Known as the "Gilded Age", this was a time when Newport gleamed with opulance and overabundance. Here we see The Breakers, built by Cornelius Vanderbilt around the 1880's. It sits on 13 acres overlooking the Atlantic Ocean. The tour will take you to many of the rooms in the house, including the wonderful kitchen....and is well worth the price of admission. It's amazing to think of this as a "summer cottage", but that is, in fact what it was. EVEN THO IT HAS 70 ROOMS!!!
National HIstoric Landmark
Some of my photos are from a trip with my friend from San Diego. More recently I brought my friend from Poland to see Newport and the Breakers.
The "Grandest" of all the "cottages" in Newport, the Breakers was the summer home of Cornelius Vanderbilt II, Grandson of Commodore Cornelius Vanderbilt who had established the family wealth in steamships and then railroad.
Cornelius Vanderbilt II purchased a small cottage called the Breakers and commissed Richard Morris Hunt to design the new Breakers after a fire destroyed the original cottage.
The Breakers is a beautiful 70 room Italianite Villa overlooking the ocean with a wonderful two floor Loggia which is upon during the summer. Photographs are allowed in this area of the Breakers.
Gladys, the youngest daughter of Cornelius inherited the house after her mother's death and an in 1948 to raise funds for the Historical Society opened the Breakers. According to my research, the Preservation Society purchased the house from her heirs in 1972 and is designated a National Historic Landmark.
The Breakers is a beautiful example of the wealth and excess of the time.
There are guided tours and photographs are allowed in certain designated areas. Please check their website for times and schedules of each home as this changes throughout the season.
This is usually everyone's favorite. The Breakers was the summer house of the Cornelius Vanderbilt II (NY Central Railroad President). The house sits right on the water and has breathtaking views. There are seventy rooms at the Breakers and each one has it's own charm and beauty. My favorite areas are the Great hall, Morning Room and terraces. The marble and guilded wood is incredible to see.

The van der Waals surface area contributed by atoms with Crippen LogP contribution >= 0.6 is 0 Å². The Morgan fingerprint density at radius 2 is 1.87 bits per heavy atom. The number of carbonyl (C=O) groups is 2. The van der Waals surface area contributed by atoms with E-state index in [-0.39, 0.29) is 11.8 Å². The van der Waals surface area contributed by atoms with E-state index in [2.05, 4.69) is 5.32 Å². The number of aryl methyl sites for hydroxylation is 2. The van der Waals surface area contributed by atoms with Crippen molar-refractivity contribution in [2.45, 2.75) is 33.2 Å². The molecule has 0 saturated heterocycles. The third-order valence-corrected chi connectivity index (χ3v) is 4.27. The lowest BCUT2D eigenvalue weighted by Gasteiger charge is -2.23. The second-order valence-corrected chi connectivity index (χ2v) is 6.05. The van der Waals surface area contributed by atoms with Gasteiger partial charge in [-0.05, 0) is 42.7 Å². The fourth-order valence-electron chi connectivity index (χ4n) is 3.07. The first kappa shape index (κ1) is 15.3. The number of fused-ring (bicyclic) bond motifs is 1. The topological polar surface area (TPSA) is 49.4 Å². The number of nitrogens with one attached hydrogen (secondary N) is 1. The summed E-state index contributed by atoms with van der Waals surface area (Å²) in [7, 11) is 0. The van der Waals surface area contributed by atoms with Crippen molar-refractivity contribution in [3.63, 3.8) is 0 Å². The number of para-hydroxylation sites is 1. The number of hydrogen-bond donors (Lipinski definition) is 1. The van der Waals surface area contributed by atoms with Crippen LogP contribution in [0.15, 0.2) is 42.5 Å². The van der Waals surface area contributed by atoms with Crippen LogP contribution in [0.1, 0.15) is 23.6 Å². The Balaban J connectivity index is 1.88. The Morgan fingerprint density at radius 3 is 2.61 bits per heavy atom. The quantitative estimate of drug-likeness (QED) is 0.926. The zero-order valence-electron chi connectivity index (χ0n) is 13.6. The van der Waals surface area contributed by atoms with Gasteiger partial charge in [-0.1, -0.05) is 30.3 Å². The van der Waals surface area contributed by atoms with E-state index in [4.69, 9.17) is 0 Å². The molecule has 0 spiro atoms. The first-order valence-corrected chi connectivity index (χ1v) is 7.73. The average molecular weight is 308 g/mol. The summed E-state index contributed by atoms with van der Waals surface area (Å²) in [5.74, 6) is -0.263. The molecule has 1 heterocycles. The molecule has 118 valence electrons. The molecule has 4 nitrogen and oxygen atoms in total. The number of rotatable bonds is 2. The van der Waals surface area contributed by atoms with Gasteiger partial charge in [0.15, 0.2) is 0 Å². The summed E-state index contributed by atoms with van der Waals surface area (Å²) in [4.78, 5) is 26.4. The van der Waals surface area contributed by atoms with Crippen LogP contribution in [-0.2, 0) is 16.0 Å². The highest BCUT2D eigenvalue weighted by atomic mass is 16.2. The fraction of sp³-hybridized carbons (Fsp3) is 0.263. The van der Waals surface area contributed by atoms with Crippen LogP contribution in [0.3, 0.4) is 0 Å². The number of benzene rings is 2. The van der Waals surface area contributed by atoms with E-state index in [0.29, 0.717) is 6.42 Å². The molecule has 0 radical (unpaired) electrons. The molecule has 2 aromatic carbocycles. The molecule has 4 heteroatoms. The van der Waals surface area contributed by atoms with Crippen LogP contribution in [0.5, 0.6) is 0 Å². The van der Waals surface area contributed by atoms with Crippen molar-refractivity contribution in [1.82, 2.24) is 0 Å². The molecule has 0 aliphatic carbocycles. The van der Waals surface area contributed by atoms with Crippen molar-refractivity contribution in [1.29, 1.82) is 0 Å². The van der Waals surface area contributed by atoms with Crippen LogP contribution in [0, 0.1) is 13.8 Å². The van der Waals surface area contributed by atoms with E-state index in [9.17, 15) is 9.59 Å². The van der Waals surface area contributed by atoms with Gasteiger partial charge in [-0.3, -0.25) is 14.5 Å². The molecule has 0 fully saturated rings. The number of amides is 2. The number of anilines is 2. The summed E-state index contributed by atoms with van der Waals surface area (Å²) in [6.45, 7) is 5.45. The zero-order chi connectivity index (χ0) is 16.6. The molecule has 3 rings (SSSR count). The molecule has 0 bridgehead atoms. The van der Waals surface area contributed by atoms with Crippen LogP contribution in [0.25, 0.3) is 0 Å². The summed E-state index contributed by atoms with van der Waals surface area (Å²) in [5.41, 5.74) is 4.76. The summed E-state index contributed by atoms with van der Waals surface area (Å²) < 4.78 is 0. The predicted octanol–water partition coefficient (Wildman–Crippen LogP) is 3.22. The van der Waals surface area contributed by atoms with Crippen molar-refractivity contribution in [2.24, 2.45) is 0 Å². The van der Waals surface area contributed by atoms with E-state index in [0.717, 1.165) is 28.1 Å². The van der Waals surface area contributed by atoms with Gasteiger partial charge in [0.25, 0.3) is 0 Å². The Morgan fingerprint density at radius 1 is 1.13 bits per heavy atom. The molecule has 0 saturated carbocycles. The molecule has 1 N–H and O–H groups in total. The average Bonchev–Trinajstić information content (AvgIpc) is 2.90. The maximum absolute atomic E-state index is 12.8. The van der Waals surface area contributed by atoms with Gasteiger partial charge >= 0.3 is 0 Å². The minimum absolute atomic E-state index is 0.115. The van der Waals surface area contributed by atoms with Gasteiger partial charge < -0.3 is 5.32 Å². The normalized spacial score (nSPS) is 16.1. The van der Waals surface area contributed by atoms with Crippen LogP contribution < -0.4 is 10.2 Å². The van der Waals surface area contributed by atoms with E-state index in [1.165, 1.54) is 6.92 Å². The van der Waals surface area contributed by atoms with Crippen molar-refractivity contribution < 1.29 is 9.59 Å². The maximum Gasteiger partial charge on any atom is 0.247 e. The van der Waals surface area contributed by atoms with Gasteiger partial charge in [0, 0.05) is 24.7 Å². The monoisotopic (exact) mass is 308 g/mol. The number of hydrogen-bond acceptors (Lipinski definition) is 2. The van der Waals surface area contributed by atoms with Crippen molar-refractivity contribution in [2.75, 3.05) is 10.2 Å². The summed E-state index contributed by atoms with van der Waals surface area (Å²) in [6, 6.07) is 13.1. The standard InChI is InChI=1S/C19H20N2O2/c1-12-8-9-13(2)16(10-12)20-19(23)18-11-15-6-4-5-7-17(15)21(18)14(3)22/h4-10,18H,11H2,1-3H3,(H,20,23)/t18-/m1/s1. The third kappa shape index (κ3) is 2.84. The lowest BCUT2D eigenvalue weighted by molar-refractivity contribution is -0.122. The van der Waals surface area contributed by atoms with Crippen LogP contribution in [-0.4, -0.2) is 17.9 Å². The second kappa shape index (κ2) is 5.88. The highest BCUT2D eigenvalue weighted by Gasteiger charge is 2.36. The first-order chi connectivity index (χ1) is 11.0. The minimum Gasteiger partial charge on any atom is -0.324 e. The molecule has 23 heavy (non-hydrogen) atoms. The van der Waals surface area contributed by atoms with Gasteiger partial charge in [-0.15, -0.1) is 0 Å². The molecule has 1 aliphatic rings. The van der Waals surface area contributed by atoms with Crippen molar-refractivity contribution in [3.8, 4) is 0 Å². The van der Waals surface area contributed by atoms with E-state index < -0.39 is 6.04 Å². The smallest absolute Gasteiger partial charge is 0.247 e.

I have been here the morning after Christmas to see the poinsettia tree. Have also seen it a couple years later in mid December so anytime in the Christmas season should work.
I do enjoy going back time and time again.
**During the Holiday Season they allow you to photopgraph the Christmas Tree in the main hall only. No other pictures are allowed.**
With a wonderful view of the ocean, the Children's Playhouse, located on the property of The Breakers was built by the Vanderbilt's for their children to have a place to play.
As playhouses go, this one is as big as a home with a beautiful covered patio and four carved pillars. The Vanderbilt children must have have plenty of fun playing in this "grand" playhouse.
I have a thing for dipping into this life of over-abundant luxury. First, the gold-coast mansions of Long Island introduced me to this interest, next I headed to the casles of Germany and finally I witnessed cavernous spaces overdone with Italian Renaissance style. Overdone isn't meant to carry negative connotations, this summer cottage of Cornelius Vanderbilt II is an intriquing sight. The attention paid to detail far exceeds what I have investigated in LI mansions and actually hold a bright light to the whimsy creations of Ludwig in Germany. Set high up on a cliff overlooking the Atlantic, this retreat sits bold but finished with taste abound. A tour guide will take you on an hour long endeavor through many of the main quarters, but only after paying a hefty entry fee of $15.00
The cliff walk crosses in front of this rediculously large property. Roaming around the property is free of charge, rightfully, but 15 dead presidents will only grant access within. The sun was at full mast, I was sweating, tired and ready to move on to the beaches of Cape Cod so I didn't stay as long as I should've but I ain't crying.
Here is a little overview of the Breakers and the Marble House. I first present the aerials and the pics of the grounds... the mansions themselves are on other tips.
As you can see...their location is spectacular on the ocean.
Built in 1893 by Cornelius Vanderbilt II, it is the most jaw-dropping of the Newport mansions. It has 70 rooms, most of which are not accessible to the public, and 65,000 feet of living space. It is the most visited site in Rhode Island. You have to take an audio guide on the tour. No pictures are allowed inside.
This is the largest mansion, built by Cornelius Vanderbilt. A number of the mansions are open for public tours. Some have concerts and other special events. Visit the web site below for information on them.
The Breakers is Newport's grandest mansion. It was built during the 1890s by the Vanderbilt family, which controlled the New York Central Railroad and was one of America's wealthiest families in the late 1800s and early 1900s. The Breakers is huge and ornate, and definitely worth a tour. It has 70 rooms, and its ballroom alone is 50 ft by 50 ft, with a 50ft ceiling. The first two floors are open to the public (the third floor, which contains additional bedrooms, is not).
Tours of the home start about every 15 minutes during the day. Visitors are also able to tour the grounds around the mansion.
If you have time to visit one single mansion, everybody will definitely raccomend this one. The entrance fee is quite expensive (28 USD for one adult in summer 2011) but the mansion is really visit worthing and you get in that price the audioguide.
The Breakers is the largest and most magnificent of the Newport Summer house mansions. It was built by Cornelius Vanderbilt in 1893 and has over 65,000 sq feet of indoor space along with a 13 acre lawn overlooking the Atlantic Ocean. if you visit only one Newport Mansion, this should be it.